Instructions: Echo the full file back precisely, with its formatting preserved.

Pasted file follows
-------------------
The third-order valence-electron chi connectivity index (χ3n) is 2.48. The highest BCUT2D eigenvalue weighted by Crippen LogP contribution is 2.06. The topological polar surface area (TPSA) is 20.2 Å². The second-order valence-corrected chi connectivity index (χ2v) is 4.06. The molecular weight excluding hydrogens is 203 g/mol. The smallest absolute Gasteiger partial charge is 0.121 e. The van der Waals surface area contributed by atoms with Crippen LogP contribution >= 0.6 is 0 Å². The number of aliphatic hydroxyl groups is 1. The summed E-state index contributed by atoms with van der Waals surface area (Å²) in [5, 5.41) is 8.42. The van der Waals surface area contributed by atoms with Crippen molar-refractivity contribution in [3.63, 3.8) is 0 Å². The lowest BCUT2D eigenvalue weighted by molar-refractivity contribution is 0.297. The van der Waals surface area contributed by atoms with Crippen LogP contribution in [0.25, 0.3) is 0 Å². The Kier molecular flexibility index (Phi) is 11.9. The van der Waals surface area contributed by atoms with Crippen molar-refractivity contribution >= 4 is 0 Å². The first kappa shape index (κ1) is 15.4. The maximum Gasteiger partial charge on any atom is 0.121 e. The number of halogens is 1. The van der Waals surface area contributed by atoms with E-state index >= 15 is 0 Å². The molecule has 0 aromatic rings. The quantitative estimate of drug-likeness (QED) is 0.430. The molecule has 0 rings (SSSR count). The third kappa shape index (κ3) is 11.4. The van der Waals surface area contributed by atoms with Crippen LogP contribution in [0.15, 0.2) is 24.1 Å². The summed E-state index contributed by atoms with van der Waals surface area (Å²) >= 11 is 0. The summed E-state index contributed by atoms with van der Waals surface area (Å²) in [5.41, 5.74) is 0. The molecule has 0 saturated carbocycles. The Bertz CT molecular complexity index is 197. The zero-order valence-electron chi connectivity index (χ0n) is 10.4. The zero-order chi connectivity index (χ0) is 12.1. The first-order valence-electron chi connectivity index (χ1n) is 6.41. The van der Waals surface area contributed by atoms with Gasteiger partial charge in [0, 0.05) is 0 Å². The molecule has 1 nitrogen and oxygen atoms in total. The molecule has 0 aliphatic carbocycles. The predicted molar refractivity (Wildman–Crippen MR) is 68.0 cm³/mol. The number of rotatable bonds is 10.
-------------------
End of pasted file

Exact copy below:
The third-order valence-electron chi connectivity index (χ3n) is 2.48. The highest BCUT2D eigenvalue weighted by Crippen LogP contribution is 2.06. The topological polar surface area (TPSA) is 20.2 Å². The second-order valence-corrected chi connectivity index (χ2v) is 4.06. The molecular weight excluding hydrogens is 203 g/mol. The smallest absolute Gasteiger partial charge is 0.121 e. The van der Waals surface area contributed by atoms with Crippen LogP contribution >= 0.6 is 0 Å². The number of aliphatic hydroxyl groups is 1. The summed E-state index contributed by atoms with van der Waals surface area (Å²) in [5, 5.41) is 8.42. The van der Waals surface area contributed by atoms with Crippen molar-refractivity contribution in [3.63, 3.8) is 0 Å². The lowest BCUT2D eigenvalue weighted by molar-refractivity contribution is 0.297. The van der Waals surface area contributed by atoms with Crippen LogP contribution in [0.25, 0.3) is 0 Å². The Kier molecular flexibility index (Phi) is 11.9. The van der Waals surface area contributed by atoms with Crippen molar-refractivity contribution >= 4 is 0 Å². The first kappa shape index (κ1) is 15.4. The maximum Gasteiger partial charge on any atom is 0.121 e. The number of halogens is 1. The van der Waals surface area contributed by atoms with E-state index >= 15 is 0 Å². The molecule has 0 aromatic rings. The quantitative estimate of drug-likeness (QED) is 0.430. The molecule has 0 rings (SSSR count). The third kappa shape index (κ3) is 11.4. The van der Waals surface area contributed by atoms with Crippen LogP contribution in [0.15, 0.2) is 24.1 Å². The summed E-state index contributed by atoms with van der Waals surface area (Å²) >= 11 is 0. The summed E-state index contributed by atoms with van der Waals surface area (Å²) in [5.41, 5.74) is 0. The molecule has 0 saturated carbocycles. The Bertz CT molecular complexity index is 197. The zero-order valence-electron chi connectivity index (χ0n) is 10.4. The zero-order chi connectivity index (χ0) is 12.1. The first-order valence-electron chi connectivity index (χ1n) is 6.41. The van der Waals surface area contributed by atoms with Gasteiger partial charge in [0, 0.05) is 0 Å². The molecule has 1 nitrogen and oxygen atoms in total. The molecule has 0 aliphatic carbocycles. The predicted molar refractivity (Wildman–Crippen MR) is 68.0 cm³/mol. The number of rotatable bonds is 10.